Tag Archives: Subjectivity

Nietzsche and the Ethics of Memory in ‘Eternal Sunshine of the Spotless Mind’

Michel Gondry’s Eternal Sunshine of the Spotless Mind questions the ethics and morality of memory manipulation that tie into Friedrich Nietzsche’s ideas of how memory existentially affirms and ethically tests the moral positions of eternal recurrence.

The following deleted scene is a mock advertisement for Lacuna, provider of the memory erasure service:

Nietzsche argues the importance of forgetting. If one were to remember every single detail, every day of our lives, one would go mad. Eternal Sunshine acknowledges an importance in forgetting: the two main characters, Joel (Jim Carrey) and Clementine (Kate Winslet), have both willingly had their memories of each other erased by the Lacuna procedure. Both want to forget the pain they inflicted on each other.

However, Nietzsche also argues the importance of remembering. To remember is to acknowledge all elements of one’s life both pleasurable and painful. Nietzsche argues embracing all memories is the only way to live an authentic life. In the film, Joel and Clementine have failed to respect the importance of remembering that Nietzsche argues as they both decide to have the memories of each other removed. Therefore, by Nietzsche’s account, they live in self-deception and do not lead an authentic life.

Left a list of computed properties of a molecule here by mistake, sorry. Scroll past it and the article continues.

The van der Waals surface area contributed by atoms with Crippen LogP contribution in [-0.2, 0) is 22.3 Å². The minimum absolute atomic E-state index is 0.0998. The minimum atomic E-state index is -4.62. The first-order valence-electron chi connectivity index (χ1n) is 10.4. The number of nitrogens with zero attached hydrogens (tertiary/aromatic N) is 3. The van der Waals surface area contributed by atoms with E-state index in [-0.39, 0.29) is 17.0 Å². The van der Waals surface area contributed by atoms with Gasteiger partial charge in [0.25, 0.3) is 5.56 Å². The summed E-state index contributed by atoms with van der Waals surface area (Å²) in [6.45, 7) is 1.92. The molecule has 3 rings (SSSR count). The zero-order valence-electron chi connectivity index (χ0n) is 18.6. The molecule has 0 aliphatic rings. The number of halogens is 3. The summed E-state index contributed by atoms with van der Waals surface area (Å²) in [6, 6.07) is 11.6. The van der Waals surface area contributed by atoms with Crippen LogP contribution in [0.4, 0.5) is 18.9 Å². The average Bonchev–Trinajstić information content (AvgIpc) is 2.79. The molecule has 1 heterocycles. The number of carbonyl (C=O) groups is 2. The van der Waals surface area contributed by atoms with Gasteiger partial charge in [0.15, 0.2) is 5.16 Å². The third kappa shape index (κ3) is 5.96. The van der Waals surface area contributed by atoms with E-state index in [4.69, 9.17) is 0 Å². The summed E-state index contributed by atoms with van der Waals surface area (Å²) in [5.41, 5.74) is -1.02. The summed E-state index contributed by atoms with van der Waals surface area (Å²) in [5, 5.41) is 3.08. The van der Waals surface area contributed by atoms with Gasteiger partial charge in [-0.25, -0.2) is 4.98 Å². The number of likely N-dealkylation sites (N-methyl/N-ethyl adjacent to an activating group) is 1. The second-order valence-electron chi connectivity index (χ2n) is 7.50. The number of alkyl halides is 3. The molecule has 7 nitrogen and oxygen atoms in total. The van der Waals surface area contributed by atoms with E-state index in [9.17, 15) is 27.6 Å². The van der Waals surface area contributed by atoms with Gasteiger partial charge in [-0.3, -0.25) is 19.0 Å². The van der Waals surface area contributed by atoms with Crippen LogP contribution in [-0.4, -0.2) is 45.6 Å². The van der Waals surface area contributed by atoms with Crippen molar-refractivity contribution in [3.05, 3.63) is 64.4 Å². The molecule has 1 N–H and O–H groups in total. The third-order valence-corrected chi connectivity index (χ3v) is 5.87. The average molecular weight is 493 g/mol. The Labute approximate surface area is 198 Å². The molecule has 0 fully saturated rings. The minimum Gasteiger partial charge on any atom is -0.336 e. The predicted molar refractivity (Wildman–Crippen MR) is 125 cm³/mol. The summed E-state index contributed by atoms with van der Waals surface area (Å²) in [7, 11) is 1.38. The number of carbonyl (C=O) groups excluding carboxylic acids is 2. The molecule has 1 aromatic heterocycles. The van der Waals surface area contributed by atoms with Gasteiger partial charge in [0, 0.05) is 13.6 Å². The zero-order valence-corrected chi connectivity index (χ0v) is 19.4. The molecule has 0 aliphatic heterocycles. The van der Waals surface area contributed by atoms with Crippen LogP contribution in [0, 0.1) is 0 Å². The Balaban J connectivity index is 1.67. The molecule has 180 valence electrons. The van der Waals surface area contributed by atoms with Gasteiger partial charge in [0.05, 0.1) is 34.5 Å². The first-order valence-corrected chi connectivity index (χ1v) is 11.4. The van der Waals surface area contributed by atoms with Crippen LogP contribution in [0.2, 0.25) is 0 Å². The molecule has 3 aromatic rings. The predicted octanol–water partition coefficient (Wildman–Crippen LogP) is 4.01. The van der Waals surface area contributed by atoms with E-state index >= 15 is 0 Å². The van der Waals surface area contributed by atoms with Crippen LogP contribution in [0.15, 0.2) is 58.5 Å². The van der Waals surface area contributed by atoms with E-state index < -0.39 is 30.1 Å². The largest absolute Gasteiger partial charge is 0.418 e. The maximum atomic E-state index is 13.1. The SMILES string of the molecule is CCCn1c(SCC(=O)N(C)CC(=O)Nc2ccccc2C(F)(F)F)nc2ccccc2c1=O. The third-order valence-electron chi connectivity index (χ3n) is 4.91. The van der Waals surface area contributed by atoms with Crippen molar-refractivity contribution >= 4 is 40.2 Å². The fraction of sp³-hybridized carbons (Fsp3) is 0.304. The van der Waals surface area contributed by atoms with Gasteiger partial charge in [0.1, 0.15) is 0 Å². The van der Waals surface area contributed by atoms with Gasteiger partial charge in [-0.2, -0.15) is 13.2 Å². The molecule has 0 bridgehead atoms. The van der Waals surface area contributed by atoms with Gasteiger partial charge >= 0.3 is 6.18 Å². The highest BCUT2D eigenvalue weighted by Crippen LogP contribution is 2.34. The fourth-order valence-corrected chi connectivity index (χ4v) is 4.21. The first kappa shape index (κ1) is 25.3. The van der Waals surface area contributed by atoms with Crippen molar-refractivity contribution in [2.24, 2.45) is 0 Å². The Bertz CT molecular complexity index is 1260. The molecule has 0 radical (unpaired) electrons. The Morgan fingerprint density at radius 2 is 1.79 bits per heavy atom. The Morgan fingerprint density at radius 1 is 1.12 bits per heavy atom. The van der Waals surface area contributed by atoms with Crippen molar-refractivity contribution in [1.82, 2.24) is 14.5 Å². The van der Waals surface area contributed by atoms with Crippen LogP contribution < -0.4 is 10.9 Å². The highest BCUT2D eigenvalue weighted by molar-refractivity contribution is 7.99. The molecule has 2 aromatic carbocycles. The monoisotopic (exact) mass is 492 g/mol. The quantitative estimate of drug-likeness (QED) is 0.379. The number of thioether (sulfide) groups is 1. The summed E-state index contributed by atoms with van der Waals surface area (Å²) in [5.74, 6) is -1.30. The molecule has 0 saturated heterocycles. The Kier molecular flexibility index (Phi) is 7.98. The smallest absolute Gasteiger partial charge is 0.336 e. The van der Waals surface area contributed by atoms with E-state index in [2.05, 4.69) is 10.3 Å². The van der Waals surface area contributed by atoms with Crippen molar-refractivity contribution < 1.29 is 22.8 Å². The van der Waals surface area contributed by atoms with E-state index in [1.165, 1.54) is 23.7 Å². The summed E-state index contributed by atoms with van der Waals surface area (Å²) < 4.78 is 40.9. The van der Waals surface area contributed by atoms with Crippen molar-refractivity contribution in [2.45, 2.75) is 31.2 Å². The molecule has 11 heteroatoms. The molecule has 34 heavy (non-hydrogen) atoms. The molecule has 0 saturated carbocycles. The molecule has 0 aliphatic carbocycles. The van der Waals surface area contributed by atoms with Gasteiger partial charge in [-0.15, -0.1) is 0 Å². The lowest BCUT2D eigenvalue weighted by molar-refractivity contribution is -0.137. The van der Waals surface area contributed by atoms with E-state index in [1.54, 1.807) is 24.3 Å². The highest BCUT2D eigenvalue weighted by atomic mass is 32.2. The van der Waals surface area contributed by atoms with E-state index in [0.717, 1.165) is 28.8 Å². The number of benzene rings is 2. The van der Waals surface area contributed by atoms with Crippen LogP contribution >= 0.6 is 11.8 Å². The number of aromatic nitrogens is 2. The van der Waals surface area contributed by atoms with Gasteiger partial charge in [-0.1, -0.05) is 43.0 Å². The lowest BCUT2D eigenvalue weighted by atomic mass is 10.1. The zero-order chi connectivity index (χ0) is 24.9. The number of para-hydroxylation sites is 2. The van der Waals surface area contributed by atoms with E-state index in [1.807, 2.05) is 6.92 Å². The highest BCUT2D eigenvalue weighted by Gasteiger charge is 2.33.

Additionally, Nietzsche considers the various elements that make up a memory of some major life event to be inseparable from each other. In other words, memory is holistic. In the film, a major life event occurs when Joel and Clementine lie on the ice and fall in love for the first time. But, if Joel has only Clementine removed from this memory, how much of the experience is truly removed considering Joel would still have many other elements in his memory of that experience independent of Clementine being there or not: himself laying down on the ice, the starry sky, the passing cars, and the background noises. Traces of the experience still exist. Joel breaks the holistic memory bond that Nietzsche describes and therefore the film again questions Joel’s ethics and morality in partaking in this self-deceptive act.